San José bans flavored tobacco and smoking in apartments


The people of San José will soon no longer be able to find menthol cigarettes or vapes with fruity, candied or menthol flavors in the stores of the city.

San Jose City Council unanimously passed a new ordinance on Tuesday evening banning the sale of flavored e-cigarettes and menthol cigarettes, in hopes of preventing easily seduced teens from becoming addicted to nicotine. Once the measure is fully implemented, the capital of Silicon Valley will become the largest city in the United States to ban menthol cigarettes and the largest city in California to ban flavored vapes.

“I think this is an important first step in making sure that we keep these very dangerous and highly addictive products not only out of our children’s hands but really off their radar,” City Councilor Magdalena Carrasco said.

Under the new ordinance approved on Tuesday, San José’s more than 650 tobacco retailers will be banned from selling flavored vapes and menthol cigarettes. It also prohibits new tobacco retailers from opening a store within 500 feet of another tobacco store or within 1,000 feet of a school, park, community center or other. library. Tobacco retailers have until June 30, 2022 to run out of newly banned products before facing fines or other enforcement action.

Despite opposition from public health and tobacco control advocates, the city chose to grant an exemption for the sale of flavored hookah.

A year after its implementation, the city plans to review the effectiveness of the ordinance and decide whether any changes need to be made, including whether to remove the hookah exemption.

“This ordinance is not perfect, but the goal is to get it passed, take a look at it and bring back what we need in a year,” said City Councilor Pam Foley.

City council was also due to vote Tuesday night on a separate ordinance proposal that would ban smoking of all kinds – including cigarettes, cigars, vapes and cannabis – inside apartments with three additional units. However, at the start of the meeting, the board decided to defer that vote until next month, citing the need to further verify the details of the proposal.

In 2020, California Governor Gavin Newsom signed a bill banning the sale of most flavored tobacco products statewide, but the tobacco industry quickly launched a referendum campaign, which suspended the ban until voters decide to pass it in 2022. If approved, the statewide ban will replace similar city ordinances, although cities may implement more stringent regulations .

In the meantime, San Jose is joining more than 100 cities across California to pass their own bans.

At Tuesday night’s meeting, city council heard from more than 50 San José residents and advocates, including teachers, doctors, teens and parents, the majority of whom have expressed strong support for the tobacco ban. flavored.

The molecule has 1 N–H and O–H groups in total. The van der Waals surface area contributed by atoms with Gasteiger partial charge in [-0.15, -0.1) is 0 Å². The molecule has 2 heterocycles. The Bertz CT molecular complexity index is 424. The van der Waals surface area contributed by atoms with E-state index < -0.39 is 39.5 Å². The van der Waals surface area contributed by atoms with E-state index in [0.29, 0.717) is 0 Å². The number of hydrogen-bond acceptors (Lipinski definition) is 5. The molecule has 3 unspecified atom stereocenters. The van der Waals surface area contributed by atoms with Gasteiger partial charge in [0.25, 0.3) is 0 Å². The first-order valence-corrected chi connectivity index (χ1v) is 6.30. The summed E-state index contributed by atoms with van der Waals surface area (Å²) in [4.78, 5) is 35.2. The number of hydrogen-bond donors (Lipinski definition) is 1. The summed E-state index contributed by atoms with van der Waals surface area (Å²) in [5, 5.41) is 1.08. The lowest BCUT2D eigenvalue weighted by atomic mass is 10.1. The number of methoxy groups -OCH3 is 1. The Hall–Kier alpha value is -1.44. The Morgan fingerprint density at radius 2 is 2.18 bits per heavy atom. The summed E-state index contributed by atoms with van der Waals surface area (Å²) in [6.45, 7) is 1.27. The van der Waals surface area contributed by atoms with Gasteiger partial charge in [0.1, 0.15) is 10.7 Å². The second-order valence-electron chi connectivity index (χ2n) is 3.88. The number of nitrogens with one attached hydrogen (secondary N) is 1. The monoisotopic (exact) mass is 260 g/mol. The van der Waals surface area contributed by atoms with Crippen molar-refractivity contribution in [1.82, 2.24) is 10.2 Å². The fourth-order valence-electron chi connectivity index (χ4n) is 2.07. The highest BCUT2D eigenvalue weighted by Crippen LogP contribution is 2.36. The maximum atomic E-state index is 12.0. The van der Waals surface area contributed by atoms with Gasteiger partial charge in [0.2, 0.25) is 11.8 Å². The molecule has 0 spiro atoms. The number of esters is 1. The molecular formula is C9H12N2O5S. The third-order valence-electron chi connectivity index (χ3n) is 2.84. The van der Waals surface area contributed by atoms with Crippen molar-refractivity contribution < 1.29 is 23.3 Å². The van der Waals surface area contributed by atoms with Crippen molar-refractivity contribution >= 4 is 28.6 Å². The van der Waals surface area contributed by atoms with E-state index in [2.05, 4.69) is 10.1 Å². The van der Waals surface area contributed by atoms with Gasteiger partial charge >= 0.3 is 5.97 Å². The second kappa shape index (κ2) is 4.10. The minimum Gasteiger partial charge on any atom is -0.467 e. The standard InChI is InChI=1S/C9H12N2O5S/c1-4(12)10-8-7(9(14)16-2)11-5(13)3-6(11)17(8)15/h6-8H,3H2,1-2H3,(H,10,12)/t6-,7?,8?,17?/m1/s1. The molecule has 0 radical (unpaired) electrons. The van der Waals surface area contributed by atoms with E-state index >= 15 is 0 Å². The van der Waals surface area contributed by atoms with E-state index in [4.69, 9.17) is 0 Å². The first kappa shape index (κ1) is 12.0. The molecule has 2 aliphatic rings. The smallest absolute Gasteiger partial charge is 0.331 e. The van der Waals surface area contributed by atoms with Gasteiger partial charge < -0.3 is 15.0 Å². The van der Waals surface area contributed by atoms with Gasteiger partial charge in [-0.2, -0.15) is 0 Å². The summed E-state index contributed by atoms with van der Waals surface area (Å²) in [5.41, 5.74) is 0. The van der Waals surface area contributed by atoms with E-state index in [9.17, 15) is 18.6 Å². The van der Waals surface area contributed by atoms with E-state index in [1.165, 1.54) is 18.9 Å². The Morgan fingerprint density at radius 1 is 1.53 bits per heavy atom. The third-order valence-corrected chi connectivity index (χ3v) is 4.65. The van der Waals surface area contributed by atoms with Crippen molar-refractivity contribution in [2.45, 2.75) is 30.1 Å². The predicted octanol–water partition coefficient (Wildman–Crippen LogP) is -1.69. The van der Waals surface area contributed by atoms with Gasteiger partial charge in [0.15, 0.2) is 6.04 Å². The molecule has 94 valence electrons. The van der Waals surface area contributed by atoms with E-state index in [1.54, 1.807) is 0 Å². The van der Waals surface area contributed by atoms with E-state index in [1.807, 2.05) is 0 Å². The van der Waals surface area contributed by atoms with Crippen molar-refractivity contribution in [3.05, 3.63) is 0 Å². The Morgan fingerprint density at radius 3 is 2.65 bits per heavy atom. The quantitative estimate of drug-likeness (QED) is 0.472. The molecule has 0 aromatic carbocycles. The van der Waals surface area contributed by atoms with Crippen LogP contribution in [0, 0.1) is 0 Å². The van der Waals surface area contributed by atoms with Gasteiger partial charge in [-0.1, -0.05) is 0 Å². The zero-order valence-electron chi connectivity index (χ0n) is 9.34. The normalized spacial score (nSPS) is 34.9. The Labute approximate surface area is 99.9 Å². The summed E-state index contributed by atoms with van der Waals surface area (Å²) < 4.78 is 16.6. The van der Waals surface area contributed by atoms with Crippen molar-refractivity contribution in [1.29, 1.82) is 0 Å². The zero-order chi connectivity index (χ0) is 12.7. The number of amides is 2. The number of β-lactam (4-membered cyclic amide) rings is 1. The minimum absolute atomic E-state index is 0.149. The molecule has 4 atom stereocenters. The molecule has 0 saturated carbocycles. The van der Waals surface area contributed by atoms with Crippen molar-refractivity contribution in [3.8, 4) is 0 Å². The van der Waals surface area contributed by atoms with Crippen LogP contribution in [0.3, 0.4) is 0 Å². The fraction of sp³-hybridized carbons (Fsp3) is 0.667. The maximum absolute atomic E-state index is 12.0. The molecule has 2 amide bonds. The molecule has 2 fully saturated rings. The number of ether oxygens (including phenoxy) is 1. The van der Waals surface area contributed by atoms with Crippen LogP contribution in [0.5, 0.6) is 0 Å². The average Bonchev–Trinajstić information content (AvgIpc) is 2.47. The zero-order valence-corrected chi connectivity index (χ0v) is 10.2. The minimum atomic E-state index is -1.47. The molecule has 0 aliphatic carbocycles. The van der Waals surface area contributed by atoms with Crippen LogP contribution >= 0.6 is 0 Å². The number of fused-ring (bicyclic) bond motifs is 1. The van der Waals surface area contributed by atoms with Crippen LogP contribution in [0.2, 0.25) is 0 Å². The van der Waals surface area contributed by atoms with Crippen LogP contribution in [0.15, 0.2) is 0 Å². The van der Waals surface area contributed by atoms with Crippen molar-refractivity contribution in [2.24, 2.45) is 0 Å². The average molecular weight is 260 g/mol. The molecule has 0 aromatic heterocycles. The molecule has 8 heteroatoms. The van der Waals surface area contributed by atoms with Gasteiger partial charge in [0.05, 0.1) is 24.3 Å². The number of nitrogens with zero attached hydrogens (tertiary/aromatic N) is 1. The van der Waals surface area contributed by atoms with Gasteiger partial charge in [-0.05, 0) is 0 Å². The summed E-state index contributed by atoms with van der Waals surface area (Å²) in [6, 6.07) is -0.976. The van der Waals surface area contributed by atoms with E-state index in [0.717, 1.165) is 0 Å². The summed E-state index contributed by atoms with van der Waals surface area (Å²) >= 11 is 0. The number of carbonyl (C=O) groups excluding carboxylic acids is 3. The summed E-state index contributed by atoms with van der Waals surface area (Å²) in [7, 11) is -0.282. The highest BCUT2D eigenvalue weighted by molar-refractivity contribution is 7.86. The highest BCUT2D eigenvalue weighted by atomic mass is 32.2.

Dr Phil Gardiner, co-chair of the African American Tobacco Control Leadership Council, told the council that ending the sale of menthol cigarettes would save the lives of black residents who have historically been the target of the tobacco industry.

“It has become clear that menthol cigarettes and flavored little cigars are the main contributor to death and illness in the black community,” he said. “… This has been going on for about 30 years and you are lucky enough to stop it here.”

Heidi Garland of San Jose urged the council to “put the health of our children and our residents before the profits of the tobacco companies.”

“It’s time to stand up to the big tobacco and protect the people of San José like me, my husband and our two sons,” she said.

Alternatively, San Jose tobacco store owners and residents who vape or smoke menthol cigarettes argued that the ban was a form of “government overshoot,” adding that they believed it would lead to a “deal. black”.

Resident Jon D., who opposed the ban, compared flavored cigarettes to alcoholic fruit seltzer, calling them “a gateway to alcoholism.”

“If the ban works, how come my neighborhood looks like a war zone every fourth of July despite the fireworks ban? ” he said. “The ban will not work.”

Nam Nguyen, a tobacco store owner, said the city was targeting the wrong people with the ban, adding that he believed teens would simply turn to the black market or online sales.

“We business owners are not the bad guys because we identify each person,” he said. “We don’t want to sell to children. We only welcome adults. “


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